1. Visit the homepage of your top three competitors and study each for 10 seconds.
  2. Look away from the screen and write down a word or series of words that describe your impressions of each homepage.
  3. Now do the test on your own institution’s homepage.

If you’re not happy with how your website stacks up, it may be time to seriously reconsider the messages you’re sending. Remember, visitors are making assumptions about your site in the blink of an eye. The Instant Website Test replicates the speed with which you—and your competitors—are being evaluated. Although not all visitors enter your site through the homepage, it provides the most common point of engagement. It is vital that this key gateway delivers a powerful and appropriate message about your institution.

FEATURE : Websites we love

Websites we love

Tuesday, April 1st, 2008

Every year we visit and evaluate hundreds of college websites. In this issue of Cram, we consider three websites that exhibit innovative navigation techniques: Pratt Institute, Brown University, and the University of Hawaii’s School of Architecture.

College website navigation has become very predictable these days: top left corner logo (which serves as a link to the homepage throughout the site), left-hand links, right-hand search engine. Designers based this template on how the human eye takes in the computer screen. However, colleges are finally using websites as the marketing powerhouses they are, and those institutions are realizing that they need to do something different in order to stand out from the competition. Pratt, Brown, and UH’s School of Architecture are differentiating themselves with innovative website navigation.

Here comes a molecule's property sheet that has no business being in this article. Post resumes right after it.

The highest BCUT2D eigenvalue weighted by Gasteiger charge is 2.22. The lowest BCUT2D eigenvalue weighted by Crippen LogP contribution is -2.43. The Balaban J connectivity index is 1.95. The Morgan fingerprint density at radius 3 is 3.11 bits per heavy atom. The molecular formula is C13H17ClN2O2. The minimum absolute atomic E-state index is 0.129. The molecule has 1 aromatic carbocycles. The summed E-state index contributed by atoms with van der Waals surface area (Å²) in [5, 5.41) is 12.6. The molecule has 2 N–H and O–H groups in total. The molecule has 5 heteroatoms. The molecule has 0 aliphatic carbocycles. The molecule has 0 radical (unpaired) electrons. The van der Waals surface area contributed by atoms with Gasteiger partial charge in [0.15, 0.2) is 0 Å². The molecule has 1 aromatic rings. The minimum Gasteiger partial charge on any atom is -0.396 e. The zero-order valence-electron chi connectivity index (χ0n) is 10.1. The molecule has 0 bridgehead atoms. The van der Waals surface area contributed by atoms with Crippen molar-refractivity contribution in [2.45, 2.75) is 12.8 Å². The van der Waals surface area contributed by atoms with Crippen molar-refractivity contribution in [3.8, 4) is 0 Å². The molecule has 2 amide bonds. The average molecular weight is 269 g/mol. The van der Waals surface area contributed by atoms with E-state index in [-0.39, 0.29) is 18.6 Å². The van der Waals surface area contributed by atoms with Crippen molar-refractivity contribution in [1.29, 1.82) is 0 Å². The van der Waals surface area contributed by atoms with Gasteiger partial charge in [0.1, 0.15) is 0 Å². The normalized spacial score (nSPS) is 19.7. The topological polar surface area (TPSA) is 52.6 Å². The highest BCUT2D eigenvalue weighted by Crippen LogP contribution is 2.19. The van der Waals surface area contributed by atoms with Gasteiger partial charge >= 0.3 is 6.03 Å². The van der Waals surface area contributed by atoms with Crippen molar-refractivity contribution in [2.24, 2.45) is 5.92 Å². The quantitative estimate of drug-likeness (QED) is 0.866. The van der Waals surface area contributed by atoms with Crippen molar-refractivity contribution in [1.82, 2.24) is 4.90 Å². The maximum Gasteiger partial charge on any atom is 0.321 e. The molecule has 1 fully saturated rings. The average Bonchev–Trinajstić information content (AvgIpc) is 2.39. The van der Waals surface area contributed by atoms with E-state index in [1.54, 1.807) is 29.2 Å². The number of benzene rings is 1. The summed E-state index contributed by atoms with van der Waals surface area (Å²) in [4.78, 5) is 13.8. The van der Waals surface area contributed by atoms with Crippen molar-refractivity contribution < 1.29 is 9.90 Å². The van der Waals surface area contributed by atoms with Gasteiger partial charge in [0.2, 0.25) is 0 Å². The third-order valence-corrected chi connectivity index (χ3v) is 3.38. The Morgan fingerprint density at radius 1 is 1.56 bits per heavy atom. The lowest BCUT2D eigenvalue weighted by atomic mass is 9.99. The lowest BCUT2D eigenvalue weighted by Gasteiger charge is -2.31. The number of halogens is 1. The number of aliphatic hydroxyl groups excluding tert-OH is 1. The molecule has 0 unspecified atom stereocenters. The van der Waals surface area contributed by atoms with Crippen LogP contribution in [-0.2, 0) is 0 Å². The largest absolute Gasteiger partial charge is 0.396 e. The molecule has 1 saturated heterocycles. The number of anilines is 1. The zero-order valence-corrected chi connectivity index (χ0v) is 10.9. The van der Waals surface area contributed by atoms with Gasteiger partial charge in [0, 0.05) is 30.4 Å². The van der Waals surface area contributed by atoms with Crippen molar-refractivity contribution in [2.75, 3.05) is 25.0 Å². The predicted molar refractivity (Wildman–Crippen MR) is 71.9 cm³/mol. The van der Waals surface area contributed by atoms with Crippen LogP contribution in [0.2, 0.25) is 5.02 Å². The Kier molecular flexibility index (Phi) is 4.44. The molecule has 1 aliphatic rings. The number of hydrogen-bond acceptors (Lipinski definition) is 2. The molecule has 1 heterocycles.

Pratt’s homepage features flat-level navigation that is refreshing and intriguing to behold. According to Michael Gee, Director of Pratt’s Web Group, the Institute’s website needed to accomplish two main goals: to present information in a concise, easy-to-navigate manner, and to allow content to be published quickly and easily. The solution was to feature expanding columns of information on top of the homepage, which stays in the background until you get to the third level (three clicks deep). The site relies on large images for visual interest while keeping streaming video, flash animation, and other technical devices to a minimum. Such a minimalist approach keeps the site clean, fresh, and easy-to use. Admittedly, some links were not working properly, and we were unable to open the student and faculty portfolio section. Some links to student blogs were not working either. These technical glitches were a clear disappointment in an otherwise intelligently crafted site.